Accessibility links

Breaking News

Coast Guard Gives US New Tool in Disputed South China Sea

FILE - In this May 9, 2018 photo, Philippine and U.S. Marines storm a beach as part of an amphibious landing exercise during a two-week joint U.S.-Philippines exercise facing the South China Sea in the Philippines.
FILE - In this May 9, 2018 photo, Philippine and U.S. Marines storm a beach as part of an amphibious landing exercise during a two-week joint U.S.-Philippines exercise facing the South China Sea in the Philippines.

A rare U.S. Coast Guard exercise in the South China Sea this month shows that the United States is broadening its reach in a disputed waterway, a new pressure point between Washington and the sea’s chief claimant Beijing.

On May 14 the U.S. Coast Guard cutter Bertholf joined two Philippine coast guard vessels for training in “maritime security” and “law enforcement capabilities” in the sea, the U.S. Indo Pacific Command said in a statement. They spotted two Chinese vessels in a disputed area of the South China Sea that day near Scarborough Shoal west of the Philippine island of Luzon, Philippine media reported.

China and the Philippines dispute sovereignty of the shoal, which Chinese vessels took in 2012. China claims about 90 percent of the whole surrounding sea, including tracts that five other governments including the Philippines call their own.

While U.S.-Philippine joint exercises are routine, the Coast Guard seldom gets involved, maritime experts say. The last U.S. Coast Guard vessel in the Philippines, a treaty ally since 1951, visited more than seven years ago.

The U.S. sent its cutter last week to diversify resistance against Chinese expansion in a sea where Washington has multiple allies and China is becoming more sophisticated toward defense, scholars believe.

“That’s about interoperability, that’s about increasing their capabilities,” said Stephen Nagy, senior associate politics and international studies professor at International Christian University in Tokyo. “That’s a message to Beijing that the United States is engaging in the region at four or five different levels, not just a military level.”

More than the navy

The United States makes no claim to the 3.5 million-square-kilometer South China Sea, but it wants to keep the waterway open internationally. The U.S. Navy routinely has sent vessels into the sea 11 times since President Donald Trump took office in 2017. The most recent sailing came Sunday (May 20) when the USS Preble passed within 12 nautical miles (22.2 kilometers) of Scarborough Shoal.

A broader, Navy-plus strategy began showing in 2016 when the U.S. government lifted a ban on selling certain weapons to Vietnam. In March this year, two pairs of U.S. B-52 bombers flew over the disputed sea.

Brunei, China, Malaysia, the Philippines, Taiwan and Vietnam claim all or parts of the sea. They value mainly it for fisheries and undersea fossil fuel deposits. China has alarmed the other governments since 2010, when it began reclaiming land to expand tiny islets for military installations. China operates Asia’s strongest armed forces.

Law enforcement

U.S. officials may have sent the coast guard vessel to stress "law enforcement” and head off any fears of naval conflict, said Jonathan Spangler, director of the South China Sea Think Tank in Taipei.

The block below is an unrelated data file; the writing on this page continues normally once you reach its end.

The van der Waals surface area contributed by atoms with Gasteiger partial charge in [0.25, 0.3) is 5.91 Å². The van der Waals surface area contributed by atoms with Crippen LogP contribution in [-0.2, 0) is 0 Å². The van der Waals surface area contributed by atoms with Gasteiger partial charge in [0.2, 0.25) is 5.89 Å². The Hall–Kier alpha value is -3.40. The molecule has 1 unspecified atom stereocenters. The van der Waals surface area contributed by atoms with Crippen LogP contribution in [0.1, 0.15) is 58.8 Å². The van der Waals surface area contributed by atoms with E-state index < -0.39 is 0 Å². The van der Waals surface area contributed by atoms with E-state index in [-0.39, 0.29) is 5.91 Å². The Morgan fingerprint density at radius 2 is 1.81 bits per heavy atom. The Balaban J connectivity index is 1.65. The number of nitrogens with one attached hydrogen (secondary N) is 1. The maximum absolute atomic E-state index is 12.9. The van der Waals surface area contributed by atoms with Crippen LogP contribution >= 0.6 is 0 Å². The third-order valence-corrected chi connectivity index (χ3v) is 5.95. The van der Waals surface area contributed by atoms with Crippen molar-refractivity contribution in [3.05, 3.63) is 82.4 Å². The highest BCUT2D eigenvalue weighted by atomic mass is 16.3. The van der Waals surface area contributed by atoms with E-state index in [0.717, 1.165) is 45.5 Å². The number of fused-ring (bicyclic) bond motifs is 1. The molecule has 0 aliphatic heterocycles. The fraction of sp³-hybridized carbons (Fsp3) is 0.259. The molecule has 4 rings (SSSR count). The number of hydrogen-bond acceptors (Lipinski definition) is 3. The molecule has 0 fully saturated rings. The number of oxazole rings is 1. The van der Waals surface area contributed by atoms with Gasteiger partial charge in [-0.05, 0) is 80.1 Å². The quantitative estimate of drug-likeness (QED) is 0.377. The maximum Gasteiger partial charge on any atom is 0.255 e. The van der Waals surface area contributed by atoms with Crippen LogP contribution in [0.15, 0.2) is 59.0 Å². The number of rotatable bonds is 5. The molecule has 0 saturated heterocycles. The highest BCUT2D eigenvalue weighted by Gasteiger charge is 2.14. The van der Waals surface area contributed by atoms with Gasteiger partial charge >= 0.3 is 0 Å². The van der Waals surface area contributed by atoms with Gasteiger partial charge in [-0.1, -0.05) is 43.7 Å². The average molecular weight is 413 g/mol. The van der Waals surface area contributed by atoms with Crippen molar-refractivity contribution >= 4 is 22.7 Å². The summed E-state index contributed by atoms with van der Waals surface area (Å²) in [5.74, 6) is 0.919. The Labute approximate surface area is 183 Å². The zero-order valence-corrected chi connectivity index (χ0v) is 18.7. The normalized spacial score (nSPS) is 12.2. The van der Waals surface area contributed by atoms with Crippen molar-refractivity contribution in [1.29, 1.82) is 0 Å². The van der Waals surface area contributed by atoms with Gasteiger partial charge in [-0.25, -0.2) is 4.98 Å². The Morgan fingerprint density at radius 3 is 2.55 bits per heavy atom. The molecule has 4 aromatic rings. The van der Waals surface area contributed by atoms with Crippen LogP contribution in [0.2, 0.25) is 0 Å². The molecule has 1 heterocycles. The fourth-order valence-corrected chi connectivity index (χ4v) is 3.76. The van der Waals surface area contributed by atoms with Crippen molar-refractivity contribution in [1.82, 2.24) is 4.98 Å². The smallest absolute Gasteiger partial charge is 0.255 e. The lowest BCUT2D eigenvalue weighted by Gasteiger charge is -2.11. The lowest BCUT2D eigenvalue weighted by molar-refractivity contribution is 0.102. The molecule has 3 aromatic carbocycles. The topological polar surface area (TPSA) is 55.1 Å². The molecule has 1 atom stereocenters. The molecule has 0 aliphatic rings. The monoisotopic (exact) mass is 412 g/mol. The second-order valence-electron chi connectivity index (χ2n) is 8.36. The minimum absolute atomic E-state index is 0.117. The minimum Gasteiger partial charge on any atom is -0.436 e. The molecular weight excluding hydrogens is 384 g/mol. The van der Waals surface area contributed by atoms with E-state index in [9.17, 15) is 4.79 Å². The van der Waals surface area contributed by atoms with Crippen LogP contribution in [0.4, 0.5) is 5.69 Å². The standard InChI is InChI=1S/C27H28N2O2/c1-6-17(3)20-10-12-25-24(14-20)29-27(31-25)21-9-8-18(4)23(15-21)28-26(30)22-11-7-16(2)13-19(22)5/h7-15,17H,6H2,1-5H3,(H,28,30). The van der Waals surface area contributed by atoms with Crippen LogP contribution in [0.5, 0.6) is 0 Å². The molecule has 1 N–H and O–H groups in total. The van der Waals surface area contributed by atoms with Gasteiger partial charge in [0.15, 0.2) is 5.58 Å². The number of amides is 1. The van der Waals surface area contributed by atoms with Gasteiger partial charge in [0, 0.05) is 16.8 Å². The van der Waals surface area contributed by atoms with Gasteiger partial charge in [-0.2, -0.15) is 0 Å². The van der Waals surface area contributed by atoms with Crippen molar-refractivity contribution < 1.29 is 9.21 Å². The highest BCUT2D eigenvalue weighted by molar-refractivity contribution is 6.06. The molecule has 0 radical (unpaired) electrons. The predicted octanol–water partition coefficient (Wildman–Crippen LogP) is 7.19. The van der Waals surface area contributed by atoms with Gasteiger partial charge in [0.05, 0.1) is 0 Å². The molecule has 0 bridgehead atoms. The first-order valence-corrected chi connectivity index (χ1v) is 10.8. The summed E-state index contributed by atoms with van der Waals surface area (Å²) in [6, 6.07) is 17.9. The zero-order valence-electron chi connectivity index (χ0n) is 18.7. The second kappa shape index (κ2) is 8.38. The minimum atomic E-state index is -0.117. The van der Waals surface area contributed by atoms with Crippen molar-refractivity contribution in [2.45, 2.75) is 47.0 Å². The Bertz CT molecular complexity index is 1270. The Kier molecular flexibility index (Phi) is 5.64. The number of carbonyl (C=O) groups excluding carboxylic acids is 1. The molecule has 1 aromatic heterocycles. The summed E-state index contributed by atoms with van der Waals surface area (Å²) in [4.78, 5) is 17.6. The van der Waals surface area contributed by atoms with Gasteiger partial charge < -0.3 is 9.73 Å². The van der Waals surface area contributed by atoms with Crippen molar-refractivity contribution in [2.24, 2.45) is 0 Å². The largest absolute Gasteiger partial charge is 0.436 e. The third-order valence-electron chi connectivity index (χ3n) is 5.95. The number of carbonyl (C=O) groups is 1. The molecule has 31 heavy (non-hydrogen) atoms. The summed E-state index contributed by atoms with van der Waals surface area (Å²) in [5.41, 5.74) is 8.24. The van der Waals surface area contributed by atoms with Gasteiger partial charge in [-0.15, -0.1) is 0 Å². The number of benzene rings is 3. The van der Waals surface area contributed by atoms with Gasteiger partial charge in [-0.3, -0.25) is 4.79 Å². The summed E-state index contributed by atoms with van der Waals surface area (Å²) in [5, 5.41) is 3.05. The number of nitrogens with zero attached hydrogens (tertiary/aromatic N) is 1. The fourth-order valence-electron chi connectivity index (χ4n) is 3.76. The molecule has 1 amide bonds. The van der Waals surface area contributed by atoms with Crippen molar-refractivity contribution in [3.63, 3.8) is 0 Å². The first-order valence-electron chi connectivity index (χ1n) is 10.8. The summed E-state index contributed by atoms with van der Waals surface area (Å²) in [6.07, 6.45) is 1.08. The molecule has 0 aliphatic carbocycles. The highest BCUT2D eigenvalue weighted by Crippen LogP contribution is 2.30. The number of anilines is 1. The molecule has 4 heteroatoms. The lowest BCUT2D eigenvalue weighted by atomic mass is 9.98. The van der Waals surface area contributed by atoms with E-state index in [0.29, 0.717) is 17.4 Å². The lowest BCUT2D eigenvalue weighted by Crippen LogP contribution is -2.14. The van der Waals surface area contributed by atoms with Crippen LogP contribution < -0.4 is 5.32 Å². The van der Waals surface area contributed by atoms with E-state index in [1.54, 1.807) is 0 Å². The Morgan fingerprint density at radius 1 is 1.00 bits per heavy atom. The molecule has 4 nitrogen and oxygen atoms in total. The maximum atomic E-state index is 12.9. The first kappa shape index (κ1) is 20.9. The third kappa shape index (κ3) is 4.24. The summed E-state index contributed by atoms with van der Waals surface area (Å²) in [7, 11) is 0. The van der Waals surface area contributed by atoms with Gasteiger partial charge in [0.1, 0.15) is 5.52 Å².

China and Taiwan send their own coast guard vessels for law enforcement, he added. Among the would-be crimes: drug traffic and illegal fishing.

“It would be reasonable to try and frame any sort of operations in the South China Sea or any sort of cooperation with South China Sea littoral states as cooperation on law enforcement rather than cooperation on maritime defense,” Spangler said.

U.S. officials in turn see Chinese forces as more than a navy, said Alexander Huang, strategic studies professor at Tamkang University in Taiwan. They follow its navy, coast guard and armed fishing boats that can be used for Chinese government-sponsored work, he said.

“I think the use of the United States Coast Guard is part of dealing with the low intensity, short of naval engagement, but involving the Chinese maritime militia or the Chinese fishing boats or weaponized fishing boats,” Huang said.

Why the Philippines

The cutter reached port in Manila on Wednesday to “share experiences” on maritime law enforcement, the U.S. Indo Pacific Command statement added, quoting the vessel’s commanding officer.

The Philippines, like other Southeast Asian claimants to the sea, lacks the military strength of China. But decades of bilateral agreements plus six years of joint naval exercises with the United States, a former Philippine colonizer, give Manila support.

A world arbitration court backed the Philippines in 2016 by rejecting the legal basis for China’s maritime claims. China, however, still keeps ships at Scarborough Shoal. Over the past half year, scores of Chinese fishing boats have passed near another disputed islet that the Philippines is building up.

The Philippine government is making a “coordinated effort” to balance foreign policy between the superpowers, said Herman Kraft, a political science professor at the University of the Philippines. Philippine defense officials are handling the U.S. side of that equation, including coast guard ties, he said.

“What’s actually interesting is the extent to which they've fundamentally allowed the Department of Defense to nurture the relationship with the U.S. military and auxiliary forces,” Kraft said.